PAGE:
Religion and Senses of Place - Graham Harvey

Religion and Senses of Place - Graham Harvey

The Spirit of Place: Encounters with the Bauls and Fakirs of West Bengal

Religion and Senses of Place - Graham Harvey

Denise Doyle [+-]
University of Wolverhampton
Denise Doyle is a Reader in Digital Media at the University of Wolverhampton, Adjunct Professor of Digital Futures at Ontario College of Art and Design University, Toronto, and the Principle Editor of the Journal of Virtual Creativity, Intellect, UK. Her research interests include: art-science dialogues, STARTS, VR/AR/MR, the phenomenology of digital space, interactive film, philosophies of the imagination, immersive technologies, practice-based research methods, and digital narratives. Having secured funding through the International Research and Innovation (IRIS) scheme she is currently Principle Investigator for Investigating Successful STARTS Methodologies (2019-21). With a background in Fine Art Painting and Digital Media, Denise has contributed research in the fields of art and technology, phenomenology, performance, video games, art and consciousness, virtual worlds, and digital arts practice through book chapters, edited book, and articles. She edited the artist led book New Opportunities for Artistic Practice in Virtual Worlds (2015). Denise is currently writing a monograph on Digital Embodiment for Intellect, UK, and sits on the editorial boards for the International Journal of Performance Art and Digital Media (Routledge) and the Journal of Gaming and Virtual Worlds (Intellect).
Tara Baoth Mooney [+-]
Independent Artist, Musician and Design Consultant
Tara Baoth Mooney is a multi disciplinary Independent Artist, Musician and Design Consultant with a demonstrated history of working in music, sustainable fashion, and art. She is committed to both curiosity and reflection on the relationships between humans, their environment and the elements that surround them. Her work often explores the non-linear nature of self, place and narrative in other people's lived experience and she uses different tools to explore these questions through her practice. This work has brought her from the Jim Henson Studio in New York, to the heart of fashion production in China, Bangladesh and India as well as working as a musician and artist in residence in UAL, London and UCD Ireland. Her work is featured in Fletcher and Ingun Klepp (eds.): ‘Opening up the Wardrobe: A Methods Book’ (Fletcher/Klepp, 2017), ‘The Craft of Use: Post-Growth Fashion’ (Fletcher, 2016) and the textbook on Sustainable Fashion: ‘A Practical Guide to Sustainable Fashion’ (Gwilt, 2014). Tara is a named inventor on the patent ‘A system and method for garment design online’ (WO/2009/118197). She has a Master's degree with distinction that focuses on the complex relationship between Fashion and the Environment from London College of Fashion, UAL. Over a 5 years period Tara worked with the United Nations Industrial Development Organisation (UNIDO) exploring innovative approaches to community development in Bangladesh through her work with womens’ groups, University fashion students and SME’s. Tara is currently completing a PhD at the University of Wolverhampton where she is exploring the complex relationship between people living with dementia and their cherished garments.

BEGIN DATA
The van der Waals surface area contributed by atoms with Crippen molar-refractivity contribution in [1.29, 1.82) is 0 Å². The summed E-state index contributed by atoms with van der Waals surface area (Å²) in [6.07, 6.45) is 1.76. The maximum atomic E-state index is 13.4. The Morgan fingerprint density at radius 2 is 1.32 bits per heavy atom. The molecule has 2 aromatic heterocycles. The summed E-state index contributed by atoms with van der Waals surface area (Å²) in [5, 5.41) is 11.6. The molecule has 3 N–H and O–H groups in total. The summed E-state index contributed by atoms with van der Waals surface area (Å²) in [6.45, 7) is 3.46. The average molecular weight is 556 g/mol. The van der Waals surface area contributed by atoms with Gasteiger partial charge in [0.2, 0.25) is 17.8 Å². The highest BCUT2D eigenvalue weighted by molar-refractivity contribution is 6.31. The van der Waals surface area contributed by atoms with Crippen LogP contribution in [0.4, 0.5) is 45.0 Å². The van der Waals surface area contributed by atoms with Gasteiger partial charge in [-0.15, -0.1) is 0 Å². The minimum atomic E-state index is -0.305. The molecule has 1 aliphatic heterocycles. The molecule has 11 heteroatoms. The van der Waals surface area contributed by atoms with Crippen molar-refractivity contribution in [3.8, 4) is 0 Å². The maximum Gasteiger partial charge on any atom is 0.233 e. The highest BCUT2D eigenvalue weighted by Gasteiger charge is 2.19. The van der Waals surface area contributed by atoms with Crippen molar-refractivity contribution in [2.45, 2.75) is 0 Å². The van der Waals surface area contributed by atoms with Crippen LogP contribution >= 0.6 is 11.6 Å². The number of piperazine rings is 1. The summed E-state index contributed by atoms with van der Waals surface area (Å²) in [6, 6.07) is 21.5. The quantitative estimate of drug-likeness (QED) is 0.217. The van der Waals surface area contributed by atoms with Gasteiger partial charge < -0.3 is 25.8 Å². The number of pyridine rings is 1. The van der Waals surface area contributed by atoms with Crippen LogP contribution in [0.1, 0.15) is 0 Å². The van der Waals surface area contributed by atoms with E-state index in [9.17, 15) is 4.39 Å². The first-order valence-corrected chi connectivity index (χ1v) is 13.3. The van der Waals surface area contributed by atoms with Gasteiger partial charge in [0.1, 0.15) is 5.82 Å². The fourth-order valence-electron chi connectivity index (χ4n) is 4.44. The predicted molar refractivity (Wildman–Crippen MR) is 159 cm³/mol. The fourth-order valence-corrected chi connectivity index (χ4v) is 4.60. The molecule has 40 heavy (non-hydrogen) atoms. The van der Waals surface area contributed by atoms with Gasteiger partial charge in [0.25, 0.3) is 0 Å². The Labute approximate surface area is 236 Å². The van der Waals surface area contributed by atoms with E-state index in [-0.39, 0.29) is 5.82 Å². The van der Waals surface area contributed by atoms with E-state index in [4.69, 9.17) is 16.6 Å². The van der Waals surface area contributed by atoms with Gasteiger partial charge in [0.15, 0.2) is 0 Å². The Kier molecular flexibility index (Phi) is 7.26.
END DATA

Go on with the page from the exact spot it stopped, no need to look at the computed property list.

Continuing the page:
Description

The rich history and sheer diversity of folk art practices in South Asia is repeated across the many states of India, already well known for its intense saturation of the senses. In particular the state of West Bengal, the onetime seat of British India and the birthplace of Rabindranath Tagore, is host to an array of intangible folk art practices. These practices are often specific to particular regions or even small clusters of villages. In Spring 2011 a group of artists, musicians and dancers from Europe and West Bengal were invited to participate in a ten-day cultural exchange workshop in Kolkata, India. Through this experience both authors became interested in the ‘Bauls and Fakirs of West Bengal’. Tagore is a well-known figure who was himself inspired by the Baul and Fakirs spiritual songs and practices. During a two-day trip to a Fakir village on the Bangladeshi border, where the group sang and played with a number of Baul and Fakir men, we were also introduced to an extraordinary female Baul, Shubadra Sharma, who played the harmonium and ektara (one stringed instrument which is plucked) and sang of God as ‘Manush who never changes, God as deep love’. In this chapter we propose to reconsider our experience of place through those encounters a number of years ago that still hold clear in our memory. Evenings spent at the Fakir village on the border of Bangladesh are remembered through those encounters as ‘lived experience’ and the spirit of that particular place through to the extraordinary meeting with Shubadra Sharma. We will argue that, ‘place’ in fact can be carried within us and, is not always or necessarily a physical place at all. Lived experience sits in tandem with place, easily connecting us with our past, while sitting in the present and informing our future.

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Citation

Doyle, Denise; Mooney, Tara Baoth. The Spirit of Place: Encounters with the Bauls and Fakirs of West Bengal. Religion and Senses of Place. Equinox eBooks Publishing, United Kingdom. p. 145-159 Sep 2021. ISBN 9781800500662. https://www.equinoxpub.com/home/view-chapter/?id=41479. Date accessed: 22 Jan 2022 doi: 10.1558/equinox.41479. Sep 2021

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